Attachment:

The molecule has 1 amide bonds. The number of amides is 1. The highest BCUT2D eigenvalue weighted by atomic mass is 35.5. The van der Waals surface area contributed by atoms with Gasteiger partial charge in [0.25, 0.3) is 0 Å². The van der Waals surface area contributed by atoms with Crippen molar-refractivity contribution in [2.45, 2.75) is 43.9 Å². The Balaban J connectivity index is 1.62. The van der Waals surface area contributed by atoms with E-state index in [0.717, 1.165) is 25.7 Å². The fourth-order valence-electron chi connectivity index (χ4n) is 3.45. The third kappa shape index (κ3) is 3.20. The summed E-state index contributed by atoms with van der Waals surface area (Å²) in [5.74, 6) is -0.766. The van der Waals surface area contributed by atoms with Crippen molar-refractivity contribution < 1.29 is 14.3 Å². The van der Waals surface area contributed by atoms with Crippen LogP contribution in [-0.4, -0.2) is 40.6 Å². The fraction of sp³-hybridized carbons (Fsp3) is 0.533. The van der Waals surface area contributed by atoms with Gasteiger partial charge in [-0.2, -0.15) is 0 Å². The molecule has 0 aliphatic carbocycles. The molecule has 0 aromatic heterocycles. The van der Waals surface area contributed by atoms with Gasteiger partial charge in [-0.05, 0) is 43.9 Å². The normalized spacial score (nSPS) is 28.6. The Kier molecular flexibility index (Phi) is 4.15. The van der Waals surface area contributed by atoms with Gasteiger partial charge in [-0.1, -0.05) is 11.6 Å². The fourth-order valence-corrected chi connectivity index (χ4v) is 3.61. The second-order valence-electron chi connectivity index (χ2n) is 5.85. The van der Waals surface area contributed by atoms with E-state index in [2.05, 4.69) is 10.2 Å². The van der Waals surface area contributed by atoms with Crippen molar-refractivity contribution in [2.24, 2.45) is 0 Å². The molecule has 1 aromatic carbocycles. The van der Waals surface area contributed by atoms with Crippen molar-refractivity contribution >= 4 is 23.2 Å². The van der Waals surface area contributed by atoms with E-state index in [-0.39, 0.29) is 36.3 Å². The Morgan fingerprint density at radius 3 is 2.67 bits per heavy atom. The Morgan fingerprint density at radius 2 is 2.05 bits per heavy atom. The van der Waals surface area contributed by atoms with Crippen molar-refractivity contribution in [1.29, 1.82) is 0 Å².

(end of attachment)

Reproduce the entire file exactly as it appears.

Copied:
The molecule has 1 amide bonds. The number of amides is 1. The highest BCUT2D eigenvalue weighted by atomic mass is 35.5. The van der Waals surface area contributed by atoms with Gasteiger partial charge in [0.25, 0.3) is 0 Å². The van der Waals surface area contributed by atoms with Crippen molar-refractivity contribution in [2.45, 2.75) is 43.9 Å². The Balaban J connectivity index is 1.62. The van der Waals surface area contributed by atoms with E-state index in [0.717, 1.165) is 25.7 Å². The fourth-order valence-electron chi connectivity index (χ4n) is 3.45. The third kappa shape index (κ3) is 3.20. The summed E-state index contributed by atoms with van der Waals surface area (Å²) in [5.74, 6) is -0.766. The van der Waals surface area contributed by atoms with Crippen molar-refractivity contribution < 1.29 is 14.3 Å². The van der Waals surface area contributed by atoms with Crippen LogP contribution in [-0.4, -0.2) is 40.6 Å². The fraction of sp³-hybridized carbons (Fsp3) is 0.533. The van der Waals surface area contributed by atoms with Gasteiger partial charge in [-0.2, -0.15) is 0 Å². The molecule has 0 aliphatic carbocycles. The molecule has 0 aromatic heterocycles. The van der Waals surface area contributed by atoms with Gasteiger partial charge in [-0.05, 0) is 43.9 Å². The normalized spacial score (nSPS) is 28.6. The Kier molecular flexibility index (Phi) is 4.15. The van der Waals surface area contributed by atoms with Gasteiger partial charge in [-0.1, -0.05) is 11.6 Å². The fourth-order valence-corrected chi connectivity index (χ4v) is 3.61. The second-order valence-electron chi connectivity index (χ2n) is 5.85. The van der Waals surface area contributed by atoms with E-state index in [2.05, 4.69) is 10.2 Å². The van der Waals surface area contributed by atoms with Crippen molar-refractivity contribution in [2.24, 2.45) is 0 Å². The molecule has 1 aromatic carbocycles. The van der Waals surface area contributed by atoms with Crippen molar-refractivity contribution >= 4 is 23.2 Å². The van der Waals surface area contributed by atoms with E-state index in [-0.39, 0.29) is 36.3 Å². The Morgan fingerprint density at radius 3 is 2.67 bits per heavy atom. The Morgan fingerprint density at radius 2 is 2.05 bits per heavy atom. The van der Waals surface area contributed by atoms with Crippen molar-refractivity contribution in [1.29, 1.82) is 0 Å².